On Campus

New president reflects a new University of Saskatchewan

She’s a Jewish-American engineer with research cred

Photo by Colin O'Connor/Maclean's

Under President Peter MacKinnon’s 13-year reign, the University of Saskatchewan was transformed from a staid Prairie school into an institution that attracts not only plenty of research dollars for things like the Canadian Centre for Nuclear Innovation and the Canadian Light Source synchrotron, but also a diverse faculty and student population.

That’s makes it unsurprising that the U of S’s new president is a Jewish-American female engineer who has helped lead top research institutions

Ilene Busch-Vishniac, originally from Philadelphia, Penn. has worked for Massachusetts Institute of Technology (MIT), University of Texas-Austin, Johns Hopkins University and McMaster University, where she currently serves as provost and vice-president academic.

Busch-Vishniac is an accomplished acoustics researcher and engineering education advocate. In the past, she’s advocated that women don’t need to give up motherhood to have successful careers in academia, encouraged more minorities and women to pursue engineering and worked with the Six Nations in Ontario to increase access to education for Aboriginal Canadians.

In an interview with the StarPhoenix, she laid out what she thinks a university ought to be. “Universities are precisely the places where controversial issues ought to be discussed and debated… A university is a safe place to have uncomfortable conversations. For example, the world thought we had produced safe nuclear reactors, then Fukushima happened. Where better than a university to examine what went wrong, what we need to do differently and what makes sense for the future?”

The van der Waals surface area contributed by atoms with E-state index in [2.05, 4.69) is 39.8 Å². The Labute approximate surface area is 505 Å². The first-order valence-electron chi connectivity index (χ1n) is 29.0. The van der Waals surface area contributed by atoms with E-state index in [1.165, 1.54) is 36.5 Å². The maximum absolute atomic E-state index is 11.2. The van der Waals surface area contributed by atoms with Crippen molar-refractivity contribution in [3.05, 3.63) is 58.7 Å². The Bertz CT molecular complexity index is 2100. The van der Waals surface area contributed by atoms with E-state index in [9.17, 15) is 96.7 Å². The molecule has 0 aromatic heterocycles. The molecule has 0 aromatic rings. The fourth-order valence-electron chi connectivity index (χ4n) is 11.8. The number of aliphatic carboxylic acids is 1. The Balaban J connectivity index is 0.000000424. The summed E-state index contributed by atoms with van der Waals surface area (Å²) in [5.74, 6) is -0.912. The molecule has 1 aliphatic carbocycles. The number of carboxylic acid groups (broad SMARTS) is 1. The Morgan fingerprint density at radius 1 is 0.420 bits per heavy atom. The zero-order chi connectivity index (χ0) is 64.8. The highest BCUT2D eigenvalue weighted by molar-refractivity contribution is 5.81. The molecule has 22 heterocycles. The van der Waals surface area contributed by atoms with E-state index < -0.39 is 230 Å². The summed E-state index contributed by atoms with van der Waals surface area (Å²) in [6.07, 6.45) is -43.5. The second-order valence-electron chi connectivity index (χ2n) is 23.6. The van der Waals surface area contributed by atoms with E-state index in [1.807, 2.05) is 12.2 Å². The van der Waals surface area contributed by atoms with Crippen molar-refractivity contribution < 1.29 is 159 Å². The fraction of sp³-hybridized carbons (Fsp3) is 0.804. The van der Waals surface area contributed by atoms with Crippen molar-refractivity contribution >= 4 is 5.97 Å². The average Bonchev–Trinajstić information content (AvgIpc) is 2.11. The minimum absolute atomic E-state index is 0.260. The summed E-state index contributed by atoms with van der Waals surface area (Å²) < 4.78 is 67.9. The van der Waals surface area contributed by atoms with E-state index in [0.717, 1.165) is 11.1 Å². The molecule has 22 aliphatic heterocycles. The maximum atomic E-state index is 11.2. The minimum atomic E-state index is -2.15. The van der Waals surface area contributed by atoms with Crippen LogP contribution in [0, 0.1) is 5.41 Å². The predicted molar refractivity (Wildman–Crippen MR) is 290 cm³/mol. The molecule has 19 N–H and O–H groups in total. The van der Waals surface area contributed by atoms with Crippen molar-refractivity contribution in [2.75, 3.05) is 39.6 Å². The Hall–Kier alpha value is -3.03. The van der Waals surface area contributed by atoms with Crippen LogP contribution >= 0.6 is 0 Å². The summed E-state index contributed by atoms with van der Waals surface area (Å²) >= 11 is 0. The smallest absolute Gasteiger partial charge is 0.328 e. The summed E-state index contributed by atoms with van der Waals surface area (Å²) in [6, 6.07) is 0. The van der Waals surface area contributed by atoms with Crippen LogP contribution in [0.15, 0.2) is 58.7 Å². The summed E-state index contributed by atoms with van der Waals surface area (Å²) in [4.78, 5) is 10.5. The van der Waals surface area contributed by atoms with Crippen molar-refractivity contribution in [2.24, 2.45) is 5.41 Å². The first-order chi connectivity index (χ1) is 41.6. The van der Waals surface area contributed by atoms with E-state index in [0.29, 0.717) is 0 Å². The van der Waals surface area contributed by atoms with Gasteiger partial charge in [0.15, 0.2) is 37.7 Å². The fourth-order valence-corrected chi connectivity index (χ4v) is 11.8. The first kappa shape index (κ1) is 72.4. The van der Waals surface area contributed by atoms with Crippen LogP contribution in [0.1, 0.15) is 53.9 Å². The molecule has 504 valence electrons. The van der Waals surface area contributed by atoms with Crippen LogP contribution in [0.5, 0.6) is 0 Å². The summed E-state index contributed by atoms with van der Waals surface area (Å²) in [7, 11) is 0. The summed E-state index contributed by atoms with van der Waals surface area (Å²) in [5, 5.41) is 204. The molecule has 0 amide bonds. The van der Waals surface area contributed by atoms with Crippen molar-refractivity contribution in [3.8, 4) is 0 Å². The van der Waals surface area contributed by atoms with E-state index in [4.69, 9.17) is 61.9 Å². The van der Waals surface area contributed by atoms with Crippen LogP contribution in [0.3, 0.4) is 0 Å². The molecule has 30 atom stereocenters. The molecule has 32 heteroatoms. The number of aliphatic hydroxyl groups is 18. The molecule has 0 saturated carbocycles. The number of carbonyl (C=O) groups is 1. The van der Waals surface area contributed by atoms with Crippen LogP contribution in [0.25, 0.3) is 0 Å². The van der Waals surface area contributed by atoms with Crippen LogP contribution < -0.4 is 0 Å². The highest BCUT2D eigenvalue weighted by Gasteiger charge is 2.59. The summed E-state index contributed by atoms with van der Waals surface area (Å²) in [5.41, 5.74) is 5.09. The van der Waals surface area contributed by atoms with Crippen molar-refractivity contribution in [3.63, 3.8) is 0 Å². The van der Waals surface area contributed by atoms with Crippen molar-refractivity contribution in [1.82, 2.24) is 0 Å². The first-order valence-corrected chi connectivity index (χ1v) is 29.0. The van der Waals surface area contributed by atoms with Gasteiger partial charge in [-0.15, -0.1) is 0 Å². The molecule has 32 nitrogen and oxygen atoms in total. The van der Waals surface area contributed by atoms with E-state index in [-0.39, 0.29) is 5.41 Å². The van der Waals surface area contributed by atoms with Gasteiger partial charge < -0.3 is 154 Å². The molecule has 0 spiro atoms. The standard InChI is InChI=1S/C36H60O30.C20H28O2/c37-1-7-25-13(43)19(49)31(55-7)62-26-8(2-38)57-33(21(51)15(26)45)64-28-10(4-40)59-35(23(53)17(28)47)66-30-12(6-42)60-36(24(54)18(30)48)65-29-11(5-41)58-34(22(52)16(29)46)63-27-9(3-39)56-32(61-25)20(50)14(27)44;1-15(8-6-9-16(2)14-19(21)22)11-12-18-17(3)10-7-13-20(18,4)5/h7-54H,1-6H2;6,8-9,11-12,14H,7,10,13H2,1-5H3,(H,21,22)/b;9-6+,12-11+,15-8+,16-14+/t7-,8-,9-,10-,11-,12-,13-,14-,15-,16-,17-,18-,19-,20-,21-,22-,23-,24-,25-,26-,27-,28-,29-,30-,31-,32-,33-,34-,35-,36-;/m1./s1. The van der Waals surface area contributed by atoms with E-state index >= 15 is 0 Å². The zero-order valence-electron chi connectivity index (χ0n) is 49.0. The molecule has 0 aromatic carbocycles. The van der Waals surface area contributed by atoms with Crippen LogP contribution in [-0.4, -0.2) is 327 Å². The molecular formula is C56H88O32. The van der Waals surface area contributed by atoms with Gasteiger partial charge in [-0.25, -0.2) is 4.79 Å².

In a press release from the university, she said the following: “I look forward to continuing the momentum created by the extraordinary work of President MacKinnon as we foster innovations in teaching and learning, grow research programs that will drive the economy of the province in the future, distinguish ourselves through innovative approaches to the issues of the Aboriginal communities, and define the role we wish to play locally, provincially, nationally and internationally.”

Busch-Vishniac joins only about a dozen other female presidents at Canada’s roughly 70 universities. But she’ll have many female presidents nearby: Vianne Timmons at Regina, Elizabeth Cannon at Calgary, Indira Samarasekera at Alberta and Deborah Poff at Brandon.

Her five-year term begins July 1, 2012.

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